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Statistical%20Significance

Statistical%20Significance - 96 Chapter 7 Descriptive...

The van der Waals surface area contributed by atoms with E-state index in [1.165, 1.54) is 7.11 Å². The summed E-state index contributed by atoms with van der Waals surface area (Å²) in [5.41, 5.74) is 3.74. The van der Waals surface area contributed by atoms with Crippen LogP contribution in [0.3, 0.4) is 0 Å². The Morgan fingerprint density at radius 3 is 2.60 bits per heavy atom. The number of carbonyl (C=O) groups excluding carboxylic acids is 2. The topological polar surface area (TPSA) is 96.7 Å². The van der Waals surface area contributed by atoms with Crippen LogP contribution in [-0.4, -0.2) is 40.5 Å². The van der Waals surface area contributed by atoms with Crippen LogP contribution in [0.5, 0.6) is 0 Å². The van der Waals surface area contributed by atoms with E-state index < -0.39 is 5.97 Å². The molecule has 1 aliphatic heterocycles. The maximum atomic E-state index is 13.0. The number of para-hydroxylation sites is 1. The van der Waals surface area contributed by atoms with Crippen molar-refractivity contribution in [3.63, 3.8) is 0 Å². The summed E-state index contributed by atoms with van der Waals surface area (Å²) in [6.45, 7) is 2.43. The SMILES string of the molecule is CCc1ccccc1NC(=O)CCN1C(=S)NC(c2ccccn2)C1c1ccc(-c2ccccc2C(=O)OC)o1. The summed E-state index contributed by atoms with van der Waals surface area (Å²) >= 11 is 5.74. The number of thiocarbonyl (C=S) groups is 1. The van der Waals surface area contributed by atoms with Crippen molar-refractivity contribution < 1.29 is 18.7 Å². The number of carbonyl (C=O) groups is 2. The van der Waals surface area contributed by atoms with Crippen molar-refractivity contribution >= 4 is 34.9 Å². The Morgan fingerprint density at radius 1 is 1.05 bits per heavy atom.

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Unformatted text preview: 96 Chapter 7 / Descriptive Statistics Qesoripfives is anoTher Treauenle used SPSS procedure. DescripTive sTaTisTics are designed To give you inTorrnaTion abouT The disTribuTions 0T your variables. WiThin This broad caTegory are measures oi cenTral Tendency (Mean, Median, Mode), measures oi variabiliTy around The mean (83d deviation and yariancel, measures of deviarion from normaliTy (Skeflness and {garton sis), iniormaTion concerning The spread oi The disTribuTion (Magirnum, Migimum, and flange}, and inTormaTion abouT The sTabiliTy or sampling error 01‘ cerTain measures including sTandard error (S.E.) oi The mean (3.5,. mean), SE. 01‘ The kuriosis, and SE. oT The skewness (included by deTaulT when skewness and kurTosis are reauesTed). Using The Qescriptives command, i“? is Eff possible To access all OT These sTaTisTics or any subseT oT Them. in This inTroducTory secTion of The ill chapTer, we begin wiTh a brief descripiion oT sTaTisTical significance (included in all Terms oi daTa analysis) and The normal disTribuTion (because mosT sTaTisTical procedures require normally iii. disTribuTed daTa). Then each oi The sTaTisTics idenTiTied above is briefly described and illusTraTed. STATISTSCAL SIGNIFICANCE All procedures in The chapTers ThaT Tallow involve TesTing The significance OT The resulTs 0T each analysis. AlThough sTaTisTical significance is noT employed in The presenT chapTer if was Thoughi desirable To cover The concepT oi sTaTisTical significance (and normal disTribuTions in The secTion "if ThaT Tollows) early in The book. Significance is Typically designated wiTh words such as ”significance", ”sTaTisTical significance”, or ”probabiliTy”. "The laTTer word is The source 0T The leTTer ThaT represen’rs significance, The leTTer ”p”. [he p value idenTiTies The likelihood ThaT a pariicalar ouTcome may have occurred by -. chance. For insTance, group A may score an average oi 3.7 on a scale oi depression while. group 8 scores 4i on The same scale. IT a fTesT deTermines ThaT group A diliers from group B _ aT a pf: .01 level oi significance, iT may be concluded ThaT There is a l in TOO probabiliTy Thai The resuiTing dih‘erence happened by chance, and a 99 in iOO probabiliTy ThaT The discrepancy j in scores is a reliable finding. Regardless oT The Type oi analysis The ,0 value idenTiTies The likelihood ThaT a pariicular ouicome occurred by chance. A Chi—square analysis idenTiTies wheTher observed values diTTer signifi- canTiy Tram expecTed values; a TTesT onANOVA idenTilies whe’rher The mean OT one group dil- Ters significanily Tram The mean 0T anoTher group or groups; correla’rions and regressions iden— TiTy wheTher Two or more variables are signihcan’rly relaTed To each oTher. in all'insTances a sig- nificance vaiue will be calculaTed idenTiTying The likelihood ThaT a pariicular ouTcome is or is noi reliable. WiThin The conTexT of research in The social sciences, noThing is ever ”proved”. TT is " demonsTraTed or supporTed aT a cerTain level oT likelihood or significance. The smaller The p ' value, The greaTer The iikelihood Thai The Tindings are valid. ' Social scienTisTs have generally accepTed ThaT ii The p value is less Than .05 Than The resulT is considered statistically significant. Thus, when There is less Than a i in 20 probabiliTy ThaT a ‘ cerTain oaTcome occurred by chance, Then ThaT resulT is considered sTaTisTically signiTicanT. An- oTher Trequenle observed convenTion is ThaT when a significance level Tails beTween .05 and .i0, The resui’r is considered marginaily significant. When The significance level Tails Tar below .05 (e.g., .OOT , .OOOi, eTc.) The smaller The value The greaTer confidence The researcher has ThaT his or her Tindings are valid. When one wriTes up The Tindings oi a parTiculor sTudy, ceriain sTaTisTical iniormaTion and p Val‘ ; aes are always included. WheTher or noT a signiTicanT resulT has occurred is The key locus 0i .1. d to are eon {120* set, lard _ l by it is the s of oily sch ion tir- an- ig- iOl' Chapter 7 1 Descriptive Statistics 97 most studies that invoive statistics. Notice that when we use the letter ”p” in this section, it is italicized. In most manuscripts of scientific writing, letters associated with test statistics or levels of significance are underlined. When such material is published, the underlined material is then changed to italics. THE NORMAL DISTRIBUTION Many naturally occurring phenomena produce distributions at data that approximate a normal distribution. Some examples include the height at adult humans in the worid, the weight at coliie dogs, the scoring averages oi players in the NBA, and the le of residents at the United States. in oil at these distributions, there are many mid—range vaiues (e.g., 60-70 inches, 22 28 pounds, 9—14 points, (PO-iii) IQ points) and tew extreme values (e.g., 30 inches, 80 pounds, 60 points, T? %Q points). There are other distributions that approximate normaiéty but deviate in predictabie ways. For instance, times of runners in a iO—kilometer race will have few values iess than 30 minutes (none iess than 26:22), but many values greater than 40 minutes. The maiority at values will tie above the mean (average) value. This is called a negafr've/y skewed distribution. Then there is the distribution at ages at persons living in the United States. While there are individuais who are i year old and others who are TOO years old, there are tar more l-yeanolds, and in general the popuiation has more values below the mean than above the mean. This is calied a positive/y skewed dism'buffon. it is possible tor distributions to devi~ ate from normaiity in other ways, some of which are described in this chapter. A normal distribution is symmetric about the mean or average value. in a normai distribution, 68% at vaiues wiil lie between plus—ormminus (i) 1 standard deviation (described below) at the mean, 95r5% of values wili lie between i 2 standard deviations at the mean, and 99.7% of values will lie between i 3 standard deviations at the mean. A normal distribution is illustrated in the tigurp below. / l i i _,// | g , i T M” r ‘‘‘‘‘ M—SSD hit-280 M-1 SD MEAN (M) M+1SD {Vi-+230 M+GSD |<-—W-- 68% W>i i<- 95.5% ————————————————————————— >3 i< -------------------------------------------- 99.7% ------------------------------------------ >1 A tinal example will complete this section. The average (or mean) height at an American aduit male is 69 inches (5 it 9 in.) with a standard deviation at 4 inches. Thus, 68% at American 98 Chapter 7 / Descriptive Statistics men are beTween 5 TT 5 in. and 6 Ti i in. (69 i 4), 95.5% 01‘ American men are beTween 5 TTT in. and 6 TT 5 in. (69 ir 8], and 99.7% 0T American men are beTween 4 TT 9 in. and 6 TT 9 in. (69 i l2) in heighi (don‘T leT The NBA Tool you]. MEASURES OF CENTRAL TENDENCY The Mean is The-average value of The disTribuTion, or, The sum oT all values divided by The num» ber of values. The mean CT The disTribuTion [3 5 7 5 6 8 9] is (3+s+7+5+6+8+9v7=§_.1_4_. The Median is The middle value of The disTribuTion. The median 0T The disTribuTion [3 5 7 5 6 8 9], is 6, The middle value (when reordered Tram small To large, 3 5 5 6 7 8 9). The Mode is The mosT Trequenle occurring value. The mode 01‘ The disTribuTion [3 5 7 5 6 8 9] is 5, because The 5 occurs mosT Trequeniiy (Twice, all oTher values occur only once}. MEASURES OF VARIABILITY AROUND THE MEAN The Variance is The sum 01‘ squared deviaTions from The mean divided by N— i. The variance Tor The disTribuTion [3 5 7 5 6 8 9] is (is-6.14)»? + (543.14)2 + (Tr-6.14)?! + (5-6.14)2 + (swamp + (enemy? + (9-6.14)2)16 = 4.1429 Variance is used mainly Tor compuTaTional purposes. STandard deviaTion is The more commonly used measure 0T variabiliiy. The Starfdard deviation is The posiTive square rooT 01‘ The variance. For The disTribuTion [3 5 7 5 6 8 9], The siandard deviaTion is The square rooT 0T 4.1429, or 2.0354. 5 MEASURES BF DEVIATION FROM NORMALITY Kurtosis is a measure 0’? The ”peakedness“ or The “TlaTnessH aT a disTribuTioe. A l<uriosis value near zero (0) indicaies a shape close To normal. A posiTive value Tor The l<urTosis indicaTes a disTribuTion more peaked Than normal. A negaTive kurTosis indicaTes a shape TlaTTer Than nor— mal. An exTreme negaTive |<urTosis (e.g., < ~50) indicaTes a disTribuTion where more 0“? The values are in The Tails oT The disTribuTion Than around The mean. A l<urTosis value beTween ii .0 is considered excellenT Tor mos? psychomeiric purposes, buT a value beTween :20 is in many cases also accepTable, depending on The parTicular applicaTion. Example oi posiTive l<urTosis Example 0T aegaTive l<urTosis in. ‘qh UH) Chapter 7 / Descriptive Statistics 99 Skewness measures to what extent a distribution at values deviates from symmetry around the mean. A value at zero (0) represents a symmetric or evenly baianced distribution. A positive skewness indicates a greater number at smallervalues (sounds backward, but this is correct). A negative skewness indicates a greater number at iarger values. As with kartosis, a skewness value between it .0 is considered excellent tor most psychometric purposes, but a value be— tween i2.0 is in many cases aiso acceptable, depending on your particular application. "M-..\ F _. mm. /_Example at positive skewness /Emeple at negative skewnessk MEASURES FOR SIZE OF THE DISTRIBUTION For the distribution [3 5 7 5 6 8 9], the Maximum vaiue is 2, the Minimum vaiue is 3, and the Range IS 9— 3—— ‘55; TheSum otthe scores is 3+5+7+5+6+8+ 9"” M £13 MEASURES OF STABILITY: STANDARID ERROR SPSS computes the Standard errors tor the mean, the kurtosis, and the skewness. As indicated above, standard error is designed to be a measure at stabiiity or at sampiing error. The logic behind standard error isthis: It you take a random sampie tram a population, you can comw pute the mean, a single number it you take another sample 0! the same size lrom the same population you can again compute the mean—a number likely to be slightly ditterent from the tirst number. ityou collect many such samples, the standard error at the mean is the standard deviation at this sampling distribution at means. A similar logic is behind the computation at standard error tor kuriosis or skewness. A smail value (what is ”small" depends on the nature at your distribution) indicates greaterstability or smal/ersampling error. The tile we use to iiiastrate the Qescriptives command is our example described in the tirst chapter. The data tile is calied grades.sav and has an N = i035. This analysis computes de- scriptive statistics for variables gpa, totai, final, and percent. STEP BY STEP Bescriptives l Create and name a data file or edit {i'tnecessaij/j an already existing fi/e {see Chapter 3) To enter SIDES, a click on Start in the taskbar (bottom ofscreen) activates the start menu: ' . ,t _) «g fisrssriereerrooom Fronri t 100 Chapter 7 / Descriptive Statistics Affer clicking The 5/955 program icon, Screen 7 appears on The moniior. Screens 7 and 2 (dis- played on The inside froni cover] allow you To access ihe dafa Tile used in concluding The analy— sis ofinieresi‘. The following sequence accesses The grades.sav file for fun‘her analyses: . @Eiie —>_Qpen —-> _. type gradee.eav —-> gradessav] Whether Tirsi em‘ering 5/955 or rerurning from earlier operafions The srandard menu of com- mands across The Top is required {shown below). /-ls long as if is visible you may perform any analyses. li‘ is nor‘ necessary for ihe dafa window io be visible. J 2:4 dwEIr " ' _. .. J __ _ ' " J Eile idit Eiew 'Qate- iransiarm finefyze graphs fltiliiies window fielp This menu 0T commands disappears or modifies when using pivo’r Tables or ediTing graphs. To_'_ uncover The sTandard menu of commands simply click on The [2-3 or The icon. " ' Ah‘er compleiion of Siep 3 a screen wiih ihe desired menu bar appears. When you click a command {from The menu bar), a series of opfions will appear (usually) below The selecied if command. Wiih each new sef of opz‘ions, click The desired ifem. The sequence To access De? :5 scripfive Siaiisfics begins of any screen wifh The menu of commands visible: " ' ._ In. “ream . J Q analyze -> Descriptive Statistics —~> Qescriptives A new screen now appears (below) ThaT allows you To selecT variabies Tor which you wish To: 53;: compuie descripiives. The procedure involves clicking The desired variable name in The box so The leTT and Then pasiing ii inTo The yariablds) (or ”acTive”) box To The righT by ciicking The righ’r arrow (“ in The middle OT The screen. if The desired variable is noi visible, use The scroli ba arrows (a I) To bring H To view. To deseleci a variable (Thai is, To move iT Tram The Mari able(s) box back To The originai lisT), ciici< on she variable is The acTive box and The in The : cenTer will become a -. Ciick on The leTT arrow To move The variable back. To clear ail varil— ables from The acTive box, click The geset buTTon. The Descripfives Window '55 4%» year __:: @iawup ' seamen e» gee :2 (e extrcred vie) review Chapter 7 / Descriptive Statistics 101 2 {Cl/3- The only check box on The ini’rial screen, Save standardiged vaiues as variables, will converT GNU/y- all designaTed variables (Those in The Mariablds) box) To Z scores. The original variahies will remain, buT riew variables wiTh a ”z” aTTached To The TronT will be included in The lisT ol vari- ables. For insTance, iT you click The Save standardiged values as variables opTion, and The variable final was in The _\[_ariable(s) box, iT would be iisTed in Two ways: final la The original scale, and zfinai Tor The same variable convened To 2 scores. You may Then do analyses wiTh eiTher The original variable or The variable canver’red To zscores. Recall ThaT zscores are values Thai have been maThemaTically Transposed To creaie a disTribaTion wiTh a mean 01‘ zero and a sTandard deviaTion 01‘ one. See The glossary for a more compleTe delieiTion. Also noTe Thair Tor non-mouse users, The SPSS peopie have cleverly underlined The 2 in The word ”sTandardized” as a genTle reminder ThaT sTandardized scores and zscores are The same Thing. To creafe a Table of The defau/f descriph'ves (mean, sfana’ara’ devfaffon, maxmwm, minimum) for The variables gpa and total, perform The Ira/lowing sequence ofsfeps: ihijc'r-‘eea 9.9 This! .. 99-5.“ - -—> \ total fl)“;- -> “1.3 -JT is: ll you wish To calculaTe more Than The Tour deTauiT sTaTisTics, aTTer selecTing The desired vari— De- ables, belore clicking The OK, H is necessary To click The thions baTTon (aT The boTTom oT screen 7.1). Here every descripTive sTaTisTic presenTed earlier in This chapTer is included wiTh a couple oi excepTioris: Median and mode are accessed Through The Frequencies command oniy. See ChapTer 6 To deTermine how To access These values. Also, The sTandard errors j (”SE”) oTEThe kurTosis and skewness are noT included. This is because when you click eiTher i<urTosis or skewness, The sTandard errors oT Those values are auTornaTically included. To seiecT l0 The desired; descripiive sTaTisTics, The procedure is simplyio click. (so as To ieave an in The box l0 To The leTT of The desired value) The descripTive sTaTisTics you wish. This is Tollowed by a click of l” Continue and OK. The Display order opTions include (0) Variable list (The delaulein The [3” same order as displayed in The daTa ediTor), (b) Alphabetic (names 03‘ variables ordered alpha— : beTically), (c) Asgending means (ordered Tram smallesT mean value To largesi mean value in The oquuT), and (d) Qescending means (Tram iargesT To smallesT). “'2 The Descrrpi‘fves.’ Oph‘ons Who/ow El '3'" .fiiirtasis 102 Chapter 7 / Descriptive Statistics To se/ecf The variables final, percent, gpa, and totai, and Then se/eci a// desired descripi‘ive sioiisr‘ics, perform The fo//owing sequence of sreps: Press The Beset bun‘on if There are unde— sired variob/es in The acfive box. Step" 5.3.5 w) £39m ->® -> Q .iu-‘s.¢.iéan_._Bo-This.' . . . . . . . .. figfinai “9%- --) “QT percent we £$ total *9 £3— -> % thions Q aii desired descriptive statistics (so 3 appears in each box) w“) Continue ‘4 OK -' Upon compleTion of eiTher sTep 5 or sTep 50, Screen 7.3 will appear (below). The resulTs of The iusT—compieTed analysis are included in The Top window labeled Output1 w SPSS Output Navi- gator. Click on The .To The righT of This Title ii you wish The output To iiii The enTire screen, Then make use oi the arrows on The scroli bar (I. iii“: ii To view The resulTs Even when viewing oquUT, The sTandard menu of commands is sTiIl lisTed across The Top of The window. - Furiher analyses may be conducted wiThouT returning To The dais screen. ParTiai oquuT from This analysis is included in The OUTpUT section The Oufp UH — 5P55 l Elm... {resumes 01,prer i” We Nawgafor i'fi ”we? - : I nun-[3 Descriptive senses WHO/63W : fleecript’m Stamina N i Mean i 531 I Skewnsss ‘ Kunssis Statistic i Statistic Statistic Statistic Std‘Eiror Statistic Tee Error FTNAL ‘ Si ‘48 7.64 x1335 ,235 T PERCENT 38.331 12.177 77844 236 FREVGF‘A 2.1ng 1533 _ ms: .235 TOTAL i .- 1335? i i530 -.937 i 238 \iaiitiN (“six/rise) l ‘isisseiimsmeiime PRINTING RESULTS Results UT The analysis (or analyses) ThaT have jusi been cenducied requires a window ThaT dis— piays The SlCli‘lCiCIT'Ci commends (Eiie gdit Qata Iransform Anaiyze . . .) across the Top. A Typical prinT procedure is shown below beginning with The sTandord oquuT screen (Screen it inside back cover). ' ‘ fiJ Chapter 7 / Descripttve Statistics 103 To print resu/ts, from the Output screen perform the I’d/owing sequence ofst‘eps: theatres. DoThis _. '. . .. . ' . . i Tiers-.96, Se/ect desired output or edit {see pages it 9 - 25) —> % Eiie —-9 «:3 Brim: l - Consider and se/ect desired print options on‘ered #179” ‘9‘ :2" To exit you may begin from any screen that shows the File command at the top. tin-Stress. Dons _ __ . . .. _ .. . __ ;- {stifle e‘tiEEsit w _...2:1 Note: Atter clicking Eggit, there will trequently be smalt windows that appear asking it you wish to save or change anything. Simpiy ciick each appropriate response. GUTPUT flescriptive Statistics What follows is output tram sequence step 50, page 102. Notice that the statistics requested included the N, the Mean, the Standard Deviation, the Vartonce, the Skewness, and the Korto- sis. The Standard Errors of the Skewness and Kurtosis are included by detault. SPSS for Windows: Descriptive Statistics ' N Mean Sld'. Variance Skewness E Kurtosis - Devratlon , Z Statistic Statistic Statistic ‘ Statistic Statistic Std. Error Statistic Std Error _ FINAL ’ ' _' ' 63.098 PERCENT I l t48.272 GPA : .583 TOTAL - 234.074 _ Vaiid N First observe that in this display the entire output tits neatly onto a single page or is entirely visi- late on the screen. This is rarety the case. When more extensive output ts produced, make use at the up, down, lett, and right scroll bar arrows to move to the desired place. You may also use the index in the tett window to move to particular output more quickly. Notice that all tour variables tall within the ”excellent” range as acceptable variables tor’ turther analyses; the skewness and i<urtosis values all lie between 3: H]. All terms are identified and described in the introductory portion at the chapter. The only undefined word is Itstwise. This means that any subiect that has a misséng value tor any variable has been deleted tram the onaiysts. Since in the gradessav hie there are no missing values, at! i05 subjects are included. EXERC‘ISES Answers to selected exercises are avattabie tor downtoad at httg:llwww.abacon.comlgeorge. l x u! s 7’? . f.)- . ‘h‘r‘ “wittih s tease“! ...